Landscaping with Austin's climate in mind

Xeriscaped plantings like this one require less maintenance, including water, than traditional plantings.
Xeriscaped plantings like this one require less maintenance, including water, than traditional plantings.

Despite climate and funding challenges, The University of Texas at Austin still manages to keep its campus beautiful, sustainable and green. One reason is that Brett Gustafson, Facilities Services landscape installation supervisor, is transforming plant beds all around campus into xeriscaped spaces.

Xeriscaping is a type of landscaping that greatly reduces the need for supplemental water from irrigation. Promoted in areas with unreliable or limited supplies of fresh water, this type of landscaping is gaining acceptance in other regions, including metropolitan and residential areas.

On the university campus, Gustafson and his team members Angel Cruz and Jared Muennink are replacing traditional, high water-use plants with native plants such as red yucca, prickly pear, and Texas sotol. "The native plant materials have such great textures and blooms and are much more adaptive to our Texas climate," said Gustafson.

Since joining the university in May 2010, Gustafson has led the transformation of numerous beds, including one just east of the Tower and a series of five beds on the north side of the biological laboratories. While all new plants need water in order to take root, native plants used in xeriscaping these areas require little water after a month or so and need only occasional pruning. Once the plant beds are established, water usage can be reduced up to 75 percent, lowering maintenance costs.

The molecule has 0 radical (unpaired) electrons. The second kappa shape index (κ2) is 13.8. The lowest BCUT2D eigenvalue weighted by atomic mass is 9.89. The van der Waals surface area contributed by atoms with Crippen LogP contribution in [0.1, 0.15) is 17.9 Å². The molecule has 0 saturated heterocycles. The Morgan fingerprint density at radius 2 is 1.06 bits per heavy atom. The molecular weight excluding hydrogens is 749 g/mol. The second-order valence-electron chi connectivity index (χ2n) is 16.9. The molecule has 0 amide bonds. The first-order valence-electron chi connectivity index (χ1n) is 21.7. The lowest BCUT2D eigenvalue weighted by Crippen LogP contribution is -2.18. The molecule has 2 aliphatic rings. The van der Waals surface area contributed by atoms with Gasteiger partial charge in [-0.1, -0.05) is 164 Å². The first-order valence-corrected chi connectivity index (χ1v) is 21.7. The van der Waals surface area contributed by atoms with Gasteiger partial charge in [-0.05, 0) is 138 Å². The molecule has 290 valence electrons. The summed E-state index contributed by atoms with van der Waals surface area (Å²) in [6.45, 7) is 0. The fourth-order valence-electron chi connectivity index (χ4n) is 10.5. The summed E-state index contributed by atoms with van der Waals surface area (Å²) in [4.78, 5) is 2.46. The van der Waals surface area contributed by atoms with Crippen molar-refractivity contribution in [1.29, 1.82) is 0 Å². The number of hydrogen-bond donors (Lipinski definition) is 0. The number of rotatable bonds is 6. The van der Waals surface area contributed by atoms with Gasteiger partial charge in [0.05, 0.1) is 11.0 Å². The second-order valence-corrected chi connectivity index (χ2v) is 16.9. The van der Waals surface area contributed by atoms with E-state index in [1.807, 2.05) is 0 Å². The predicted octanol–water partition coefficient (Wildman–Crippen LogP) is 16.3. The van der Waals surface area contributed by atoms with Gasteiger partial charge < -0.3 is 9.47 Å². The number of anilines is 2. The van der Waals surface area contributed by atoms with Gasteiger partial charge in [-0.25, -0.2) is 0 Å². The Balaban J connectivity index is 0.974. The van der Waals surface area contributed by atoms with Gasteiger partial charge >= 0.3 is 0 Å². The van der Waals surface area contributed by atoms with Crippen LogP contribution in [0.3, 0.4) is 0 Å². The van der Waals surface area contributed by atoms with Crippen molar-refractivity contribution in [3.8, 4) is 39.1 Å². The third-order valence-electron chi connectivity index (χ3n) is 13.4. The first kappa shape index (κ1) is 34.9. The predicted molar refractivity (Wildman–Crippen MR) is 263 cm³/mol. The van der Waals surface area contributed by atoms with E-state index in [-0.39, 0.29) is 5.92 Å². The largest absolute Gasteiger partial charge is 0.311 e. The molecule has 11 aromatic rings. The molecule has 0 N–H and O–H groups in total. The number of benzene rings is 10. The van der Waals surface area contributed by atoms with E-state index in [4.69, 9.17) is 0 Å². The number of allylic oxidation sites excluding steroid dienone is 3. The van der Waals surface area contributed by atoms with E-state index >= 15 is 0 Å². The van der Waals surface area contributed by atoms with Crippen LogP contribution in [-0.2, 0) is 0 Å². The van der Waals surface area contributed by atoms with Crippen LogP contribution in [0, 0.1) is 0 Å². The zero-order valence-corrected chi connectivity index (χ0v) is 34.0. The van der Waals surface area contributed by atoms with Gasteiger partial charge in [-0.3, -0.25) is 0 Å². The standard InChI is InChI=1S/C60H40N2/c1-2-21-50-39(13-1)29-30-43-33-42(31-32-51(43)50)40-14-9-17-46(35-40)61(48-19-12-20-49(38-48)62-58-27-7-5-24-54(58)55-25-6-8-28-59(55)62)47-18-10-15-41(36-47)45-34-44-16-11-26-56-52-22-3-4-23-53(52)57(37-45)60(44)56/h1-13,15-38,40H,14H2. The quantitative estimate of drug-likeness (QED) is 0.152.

Angel Cruz
Angel Cruz, installation crew gardener, plants native species in a bed near the Biology building. 

In addition to conserving water, Gustafson's team renovates existing landscapes for other reasons. "Our current landscape is exhausted; some of it was planted as early as the 1940s, and it is important to keep our campus beautiful," he said. He also oversees contract workers on special projects that address erosion and safety concerns along with landscaping.

Gustafson's group already has plans to work on the landscaping around the Alumni Center when construction and renovations are complete. Xeriscaping with native and adaptive plants is the best way to fulfill Gustafson's goal of designing and implementing landscapes on campus that "look like Texas truly is."

In high school, Gustafson began his landscaping career as a laborer and worked his way up to crew leader. His employer noticed he had an eye for landscape design, so Gustafson pursued landscape architecture at Iowa State University, graduating in 1998. He is a member of the Professional Grounds Management Society, which encourages continuing education and professional development, and he is always eager to learn and apply new design concepts.